Anonymous said...

I think anyone that believes the "Charlotte Douglass will be fine" mantra is fooling themselves. I can't imagine a scenario where Charlotte doesn't lose flights. And if you read papers other than the Charlotte Observer, you will find that this is the majority opinion.

Bono said...

I find it funny how so many "anonymous" people can come out of the woodwork to criticize others. You wimps obviously don't have a backbone, or you're just too used to your redneck ways of talking behind the backs of others. Typical cowards...no wonder your ancestors lost the Civil War.
The first poster was right and hard working people are getting the shaft more and more. Just because you haven't gotten yours just yet doesn't mean it's not coming around to you. Sure, why don't you "anonymous" people go into your boss' office, offer up half of your pay, and if they won't accept that, just quit.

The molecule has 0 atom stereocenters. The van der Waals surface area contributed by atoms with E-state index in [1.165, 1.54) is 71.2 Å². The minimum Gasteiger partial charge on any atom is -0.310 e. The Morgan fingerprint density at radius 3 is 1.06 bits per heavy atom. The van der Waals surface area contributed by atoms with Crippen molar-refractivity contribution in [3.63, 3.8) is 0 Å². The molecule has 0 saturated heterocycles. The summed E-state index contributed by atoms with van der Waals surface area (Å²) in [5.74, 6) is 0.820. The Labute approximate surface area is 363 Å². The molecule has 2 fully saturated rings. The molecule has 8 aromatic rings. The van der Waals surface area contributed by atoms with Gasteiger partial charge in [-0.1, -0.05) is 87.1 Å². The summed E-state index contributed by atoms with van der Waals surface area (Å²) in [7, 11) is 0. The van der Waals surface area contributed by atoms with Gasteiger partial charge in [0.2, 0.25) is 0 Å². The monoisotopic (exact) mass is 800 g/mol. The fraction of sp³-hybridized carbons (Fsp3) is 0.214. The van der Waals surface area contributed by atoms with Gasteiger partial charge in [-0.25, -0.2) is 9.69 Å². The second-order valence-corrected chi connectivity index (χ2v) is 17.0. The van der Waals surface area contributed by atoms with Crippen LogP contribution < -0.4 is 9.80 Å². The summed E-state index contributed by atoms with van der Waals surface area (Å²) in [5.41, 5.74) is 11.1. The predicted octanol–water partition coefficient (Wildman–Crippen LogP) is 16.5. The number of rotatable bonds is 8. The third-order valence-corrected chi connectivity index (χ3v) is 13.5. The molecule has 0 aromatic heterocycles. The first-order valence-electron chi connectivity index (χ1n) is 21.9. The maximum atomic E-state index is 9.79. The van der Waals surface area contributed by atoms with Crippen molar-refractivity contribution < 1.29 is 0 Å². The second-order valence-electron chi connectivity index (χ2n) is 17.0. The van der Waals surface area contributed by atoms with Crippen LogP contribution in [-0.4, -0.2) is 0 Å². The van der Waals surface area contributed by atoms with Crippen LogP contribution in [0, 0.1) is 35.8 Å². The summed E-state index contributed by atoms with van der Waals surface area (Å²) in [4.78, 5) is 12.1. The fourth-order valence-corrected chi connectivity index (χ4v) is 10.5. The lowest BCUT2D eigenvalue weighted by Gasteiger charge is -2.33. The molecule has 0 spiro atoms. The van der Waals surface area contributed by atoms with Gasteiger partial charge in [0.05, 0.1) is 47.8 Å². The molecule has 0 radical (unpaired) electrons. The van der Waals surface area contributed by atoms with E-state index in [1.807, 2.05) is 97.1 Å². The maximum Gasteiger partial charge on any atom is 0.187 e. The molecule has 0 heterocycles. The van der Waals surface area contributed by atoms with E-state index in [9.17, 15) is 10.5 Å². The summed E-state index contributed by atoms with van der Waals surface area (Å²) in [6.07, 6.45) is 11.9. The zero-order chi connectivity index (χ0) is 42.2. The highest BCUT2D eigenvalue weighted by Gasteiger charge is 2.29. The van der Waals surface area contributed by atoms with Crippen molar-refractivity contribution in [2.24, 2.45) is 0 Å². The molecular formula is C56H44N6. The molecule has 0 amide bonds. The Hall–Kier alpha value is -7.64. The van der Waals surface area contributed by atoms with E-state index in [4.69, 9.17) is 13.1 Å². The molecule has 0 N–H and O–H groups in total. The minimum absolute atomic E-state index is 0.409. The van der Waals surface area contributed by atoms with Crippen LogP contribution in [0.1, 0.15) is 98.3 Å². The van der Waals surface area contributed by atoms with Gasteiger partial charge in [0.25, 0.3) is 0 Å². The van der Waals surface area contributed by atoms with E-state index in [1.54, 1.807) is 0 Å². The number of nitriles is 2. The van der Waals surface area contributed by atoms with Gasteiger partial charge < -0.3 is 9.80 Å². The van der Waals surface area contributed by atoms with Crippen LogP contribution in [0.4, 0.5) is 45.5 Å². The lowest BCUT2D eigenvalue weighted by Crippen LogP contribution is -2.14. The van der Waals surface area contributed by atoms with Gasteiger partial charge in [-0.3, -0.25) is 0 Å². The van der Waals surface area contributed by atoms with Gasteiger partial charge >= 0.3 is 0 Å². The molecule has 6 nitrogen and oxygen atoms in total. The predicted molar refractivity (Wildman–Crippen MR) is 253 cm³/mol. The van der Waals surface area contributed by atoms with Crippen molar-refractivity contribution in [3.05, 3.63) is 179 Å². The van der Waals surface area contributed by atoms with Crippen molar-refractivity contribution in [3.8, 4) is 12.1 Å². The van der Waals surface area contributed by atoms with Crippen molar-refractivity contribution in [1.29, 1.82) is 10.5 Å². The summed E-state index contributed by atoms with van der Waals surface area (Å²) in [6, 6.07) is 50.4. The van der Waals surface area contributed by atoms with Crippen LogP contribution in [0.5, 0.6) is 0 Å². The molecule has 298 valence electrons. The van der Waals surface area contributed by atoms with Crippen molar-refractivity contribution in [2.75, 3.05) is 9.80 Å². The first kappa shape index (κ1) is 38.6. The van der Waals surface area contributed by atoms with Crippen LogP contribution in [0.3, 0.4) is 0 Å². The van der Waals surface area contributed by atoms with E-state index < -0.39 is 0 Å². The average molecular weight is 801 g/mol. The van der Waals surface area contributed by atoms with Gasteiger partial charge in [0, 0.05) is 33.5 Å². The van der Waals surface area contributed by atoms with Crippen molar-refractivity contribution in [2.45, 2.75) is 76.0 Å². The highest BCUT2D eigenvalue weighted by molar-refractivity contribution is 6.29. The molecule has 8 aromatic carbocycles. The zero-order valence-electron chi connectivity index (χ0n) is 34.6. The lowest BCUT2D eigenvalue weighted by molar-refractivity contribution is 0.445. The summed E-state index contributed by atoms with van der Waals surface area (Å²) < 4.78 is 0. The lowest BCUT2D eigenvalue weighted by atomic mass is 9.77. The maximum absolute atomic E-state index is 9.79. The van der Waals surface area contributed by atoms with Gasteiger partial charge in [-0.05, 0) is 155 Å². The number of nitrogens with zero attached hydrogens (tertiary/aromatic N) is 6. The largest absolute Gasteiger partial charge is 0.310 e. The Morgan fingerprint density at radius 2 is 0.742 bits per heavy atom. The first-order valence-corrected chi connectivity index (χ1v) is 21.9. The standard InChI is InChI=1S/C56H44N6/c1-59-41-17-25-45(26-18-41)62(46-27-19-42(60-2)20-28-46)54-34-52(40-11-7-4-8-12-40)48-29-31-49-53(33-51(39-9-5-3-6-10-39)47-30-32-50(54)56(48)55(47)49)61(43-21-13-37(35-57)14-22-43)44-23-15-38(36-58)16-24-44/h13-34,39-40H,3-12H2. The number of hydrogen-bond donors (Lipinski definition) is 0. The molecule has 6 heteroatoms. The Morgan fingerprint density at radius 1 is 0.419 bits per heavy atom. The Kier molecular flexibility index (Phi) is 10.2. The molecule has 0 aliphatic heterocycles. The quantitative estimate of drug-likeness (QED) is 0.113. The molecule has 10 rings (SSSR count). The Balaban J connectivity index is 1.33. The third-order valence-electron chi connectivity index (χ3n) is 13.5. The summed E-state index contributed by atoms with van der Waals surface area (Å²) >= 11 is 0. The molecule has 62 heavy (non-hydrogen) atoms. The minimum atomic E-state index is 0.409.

Do you know how assinine you sound when you act as though it's not a big deal that people are getting asked to take pay cuts and work twice as much? Sure, let it be you and see how you feel about it. Those of you who don't object don't have an education, which means you have no choice but to drop your pants,bend over to your boss, and say you'll take whatever he shoves at you.
Doug Parker is a jerk and it's not the way to run a company legitimately. You take care of your workers, or your company can go under...as everyone will eventually abandon you.
Too bad someone does push Doug Parker out of one of his planes. You "anonymous" puppets can follow.

Anonymous said...

I agree with those who feel that working is a privilege and that for a company to survive sacrifices may have to be made. No one is forcing US Airways employees to work for US Airways, nor has anyone or anything entitled them to any amount of money. Our capitalist country gives everyone the opportunity to be as successful as they wish, but much to the dismay of those who choose not to be successful, it does not guarantee success.